Prospective spouses can regulate the property consequences of their marriage by having prenuptial agreements drawn up with a notary. However, the interpretation of prenuptial agreements is regularly the subject of litigation in divorce cases. In a recent judgment of the Court of Appeal of The Hague, the prenuptial agreements concluded between the parties were interpreted using the so-called "Haviltex measure"'.
The parties were married under a prenuptial agreement containing, in brief, a community of property to the exclusion of any other community of property and a periodic settlement clause. It is undisputed that during the marriage the parties did not implement the periodic settlement clause as included in the prenuptial agreement, which obliges the spouses to annually settle what remains of their income. Nor is it in dispute between the parties that there is a broad concept of income that also includes profits subject to corporate income tax.
The prenuptial agreement provides that in the event the marriage is dissolved by divorce, the value of the legal entity or entities in which the spouses have an (indirect) interest will be settled between the spouses. In this settlement, each will be entitled to half of the value. The parties note that when the marriage was entered into, the husband had an interest in a private limited company based in Amsterdam. Value means the distributable profits reserved in the company and what has been obtained by investing them with the understanding that financial contributions made by the relevant spouse from his assets to the legal entity are deducted from the amount to be set off. The financial contributions were set at one hundred thousand euros (EUR100,000) by the parties at the time of the marriage.
On appeal, the parties disagree on the interpretation of the term "value" in the prenuptial agreement.
The woman argues that the intention of the parties clearly follows from the prenuptial agreement, namely that the increase in the spouses' assets during the marriage would accrue to each of them for half, insofar as this increase was not the result of an acquisition under inheritance law or gift or of an increase in the value of goods brought by them to the marriage. This is a broad wording that includes the husband's assets in the form of participations and a fund. According to the wife, the court did not pay sufficient attention to the interrelationship of the provisions in the prenuptial agreement. A mere linguistic interpretation is not sufficient.
The husband disputes what the wife puts forward. He emphasised that it was an established fact that the shares in the private limited company had been introduced by him in marriage and that these shares had thus not been financed with surplus income. Set-off of the economic value under Article 1:141 (1) of the Civil Code is therefore out of the question.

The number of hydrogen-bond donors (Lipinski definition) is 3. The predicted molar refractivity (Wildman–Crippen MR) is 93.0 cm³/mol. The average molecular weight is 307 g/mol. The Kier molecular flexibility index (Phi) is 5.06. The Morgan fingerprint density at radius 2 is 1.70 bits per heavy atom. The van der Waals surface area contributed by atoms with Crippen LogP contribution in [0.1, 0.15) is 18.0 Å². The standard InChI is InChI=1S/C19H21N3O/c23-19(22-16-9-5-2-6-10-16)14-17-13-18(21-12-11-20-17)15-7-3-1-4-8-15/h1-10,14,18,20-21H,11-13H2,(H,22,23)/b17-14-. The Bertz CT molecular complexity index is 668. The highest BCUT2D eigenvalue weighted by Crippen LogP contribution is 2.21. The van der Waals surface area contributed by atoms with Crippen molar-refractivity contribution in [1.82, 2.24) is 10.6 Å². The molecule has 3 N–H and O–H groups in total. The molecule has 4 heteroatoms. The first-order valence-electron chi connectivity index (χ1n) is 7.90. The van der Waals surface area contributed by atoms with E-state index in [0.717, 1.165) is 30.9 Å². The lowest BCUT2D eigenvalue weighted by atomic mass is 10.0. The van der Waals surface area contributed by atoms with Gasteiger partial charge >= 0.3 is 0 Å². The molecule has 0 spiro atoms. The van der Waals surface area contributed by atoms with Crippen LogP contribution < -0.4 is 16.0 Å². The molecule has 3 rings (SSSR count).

For the interpretation of contracts, the so-called Haviltex judgment of the Supreme Court from 1981 is important. The main rule arising from this judgment is that when interpreting a contract, not only the literal text should be looked at, but also the intention of the parties and what they could reasonably expect from each other. Thus, not only the linguistic interpretation is decisive to determine what the parties agreed. The course of events at the conclusion of the agreement and the parties' mutual communications also play a role.
Judgment of the Court of Appeal
The court of appeal followed the husband's interpretation and, using the Haviltex standard, explains the meaning of the agreed prenuptial agreement:
"The court of appeal puts first and foremost that the interpretation of the prenuptial agreement concluded between the parties must take place using the Haviltex yardstick. This yardstick implies that even if in the interpretation of a contract great weight is attached to the linguistic meaning of the chosen wording, the other circumstances of the case may imply that a different (than linguistic) meaning must be attached to the provisions of the contract. After all, the decisive factor remains the meaning that the parties, in the given circumstances, could reasonably attribute to these provisions and what they could reasonably expect from each other in that respect. The manner in which they gave effect to the agreement is also relevant in this respect (see HR 5 April 2013, ECLI:NL:HR:2013:BY8101, NJ 2013/214 (Lundiform/Mexx)).
On the basis of the documents submitted and what was discussed at the appeal hearing, the court of appeal is of the opinion that the district court ruled and decided on the correct grounds as it did. The court of appeal adopts these grounds and, after its own consideration, makes them its own. No facts or circumstances have emerged on appeal that lead to a different decision. It is established that when the prenuptial agreement was concluded, the husband already held shares in the capital of the private limited company. This means that these shares were not acquired with excess income. (...) It appears that several discussions took place between the parties, whether or not in the presence of the notary. The prenuptial agreement was subsequently drawn up under the notary's guidance, with the parties also making their own adjustments to the draft deed, including the interpretation of the term 'value'. It follows that the parties deliberately considered the text of the prenuptial agreement. Given the aforementioned circumstances, the wife's interpretation of the parties' prenuptial agreement does not seem plausible to the court. After all, it would then have been obvious that the parties would have included things in that way in the prenuptial agreement."”
Do you have questions or need advice on prenuptial agreements in cases of divorce? Then please feel free to contact one of our lawyers. We will be happy to assist you and keep you informed of further developments!